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18/10/2015

Why Am I Saying Facebook's Legacy Contact Isn't A Good Enough Solution

When I wrote about the Legacy Contact feature arriving in Israel (post in Hebrew), I mentioned it wasn't a good enough solution, and I was asked why. Here is my answer, which I originally posted in Hebrew, but thought might interest the English readers as well. 




The Legacy Contact feature is an important step in the right direction, but the solution it offers isn't good or comprehensive enough, because: 

  • You can't determine that your profile won't be memorialized after your death. 
  • Once a profile is memorialized it can't be accessed, even if you have the correct username and password. Facebook doesn't allow bequeathing neither the password nor a way to access the profile in full, even if those are the wishes of the deceased - the person that this is his or her profile. 
  • Once a profile is memorialized, pages created by the person that this is his or her profile are deleted, if he or she were the sole admin of that page. You can't nominate a Legacy Contact to a page, and valuable information could be gone irrevocably with the page's deletion - including information that could have financial or business implications. 
  • The person nominated to be the Legacy Contact doesn't have authorization to delete posts from the timeline of the deceased, if posted after his or her death. So if the deceased was tagged in an ad or someone wrote something hurtful on their timeline, the best the Legacy Contact can do is report it, and hope Facebook will untag / delete when a member of their staff will get around to viewing the report. 
  • The person nominated to be the Legacy Contact doesn't have authorization to add a Follow button, if the deceased hadn't added one while he or she were still alive. I think that's a pity, cause people might be interested in following up - without becoming friends.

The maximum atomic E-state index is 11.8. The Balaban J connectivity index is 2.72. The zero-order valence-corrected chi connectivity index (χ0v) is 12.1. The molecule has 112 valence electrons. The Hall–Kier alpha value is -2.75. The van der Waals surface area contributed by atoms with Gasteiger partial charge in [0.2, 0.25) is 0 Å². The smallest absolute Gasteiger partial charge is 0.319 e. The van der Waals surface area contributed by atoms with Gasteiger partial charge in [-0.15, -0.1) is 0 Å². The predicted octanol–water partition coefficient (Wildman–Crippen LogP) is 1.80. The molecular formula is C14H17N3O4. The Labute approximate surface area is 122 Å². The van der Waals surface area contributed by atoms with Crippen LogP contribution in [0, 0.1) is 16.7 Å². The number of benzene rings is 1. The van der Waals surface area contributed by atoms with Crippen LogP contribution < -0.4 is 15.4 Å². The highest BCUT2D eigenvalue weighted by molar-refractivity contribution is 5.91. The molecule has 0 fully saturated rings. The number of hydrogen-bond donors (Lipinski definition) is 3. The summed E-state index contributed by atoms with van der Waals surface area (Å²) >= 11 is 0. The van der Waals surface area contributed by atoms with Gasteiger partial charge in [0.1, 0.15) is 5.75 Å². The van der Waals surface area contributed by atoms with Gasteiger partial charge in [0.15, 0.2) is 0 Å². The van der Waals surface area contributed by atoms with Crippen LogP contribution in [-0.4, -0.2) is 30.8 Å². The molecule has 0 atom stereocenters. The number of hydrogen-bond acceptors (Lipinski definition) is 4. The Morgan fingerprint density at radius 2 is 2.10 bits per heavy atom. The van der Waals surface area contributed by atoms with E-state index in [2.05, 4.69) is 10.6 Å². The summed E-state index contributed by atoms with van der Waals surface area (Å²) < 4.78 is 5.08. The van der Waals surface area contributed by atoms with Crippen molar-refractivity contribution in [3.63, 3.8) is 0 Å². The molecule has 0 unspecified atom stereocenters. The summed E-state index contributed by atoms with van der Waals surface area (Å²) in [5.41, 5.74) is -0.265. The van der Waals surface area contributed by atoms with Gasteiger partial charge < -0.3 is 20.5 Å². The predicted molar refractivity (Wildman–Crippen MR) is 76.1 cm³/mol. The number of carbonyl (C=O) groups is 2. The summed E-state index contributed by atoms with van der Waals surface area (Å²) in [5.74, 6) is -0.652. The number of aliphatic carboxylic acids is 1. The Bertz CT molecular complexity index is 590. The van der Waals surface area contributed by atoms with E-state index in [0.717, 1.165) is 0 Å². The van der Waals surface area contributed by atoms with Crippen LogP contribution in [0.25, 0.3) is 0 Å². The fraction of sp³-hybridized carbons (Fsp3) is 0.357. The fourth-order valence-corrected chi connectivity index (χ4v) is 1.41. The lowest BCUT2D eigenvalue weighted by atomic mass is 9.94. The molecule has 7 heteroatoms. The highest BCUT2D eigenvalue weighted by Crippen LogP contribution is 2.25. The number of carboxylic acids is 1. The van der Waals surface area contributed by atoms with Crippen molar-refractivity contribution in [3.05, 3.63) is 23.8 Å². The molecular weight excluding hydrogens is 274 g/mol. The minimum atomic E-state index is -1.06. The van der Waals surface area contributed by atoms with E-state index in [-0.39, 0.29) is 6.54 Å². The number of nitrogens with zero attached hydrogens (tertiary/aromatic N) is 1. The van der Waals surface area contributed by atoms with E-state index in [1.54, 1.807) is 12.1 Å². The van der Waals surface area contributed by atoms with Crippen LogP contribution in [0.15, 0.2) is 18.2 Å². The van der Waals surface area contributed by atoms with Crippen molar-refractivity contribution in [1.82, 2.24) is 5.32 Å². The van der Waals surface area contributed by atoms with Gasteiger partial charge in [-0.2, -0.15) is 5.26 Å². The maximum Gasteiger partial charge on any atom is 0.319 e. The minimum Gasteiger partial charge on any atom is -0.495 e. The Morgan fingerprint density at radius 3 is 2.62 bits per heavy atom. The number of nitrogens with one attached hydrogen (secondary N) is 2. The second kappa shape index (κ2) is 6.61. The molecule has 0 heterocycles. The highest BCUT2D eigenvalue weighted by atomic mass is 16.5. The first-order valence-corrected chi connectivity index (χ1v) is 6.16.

• The person nominated to be the Legacy Contact doesn't have authorization to open the timeline for posting if the deceased closed it while he or she were still alive.  I think that's a pity, cause people will probably want to share stories, pictures and memories, and they will be limited to doing so only in the comments of the last post uploaded before the profile was memorialized. 






In general I have a problem with the current system, in which anyone can report anyone as deceased, and by doing so memorialize the profile without even realizing neither the implication to this act (in most cases) nor what the wishes of the family of the deceased are. I also have a problem with the fact that Facebook doesn't communicate with the users directly about this, and just expects them to hear about this feature from the media. 

I wanna take this opportunity to once again urge you to NOT notify Facebook about someone passing away. Leave it to the family. Should they wish it, they'll contact Facebook directly about memorializing or deleting the profile, I assure you. 


November 2015 update: 
A sad example to what might happen to a memorialized profile: Facebook refuses to remove pictures of the deceased with her murderer - and ex-boyfriend, and her family is locked out of it and can't remove the offending pictures themselves, resulting in the family avoiding her profile altogether as it causes them (understandable!) distress. 

Pictures of the late Hollie Gazzard with her killer, Asher Maslin,
still present in her Facebook profile 

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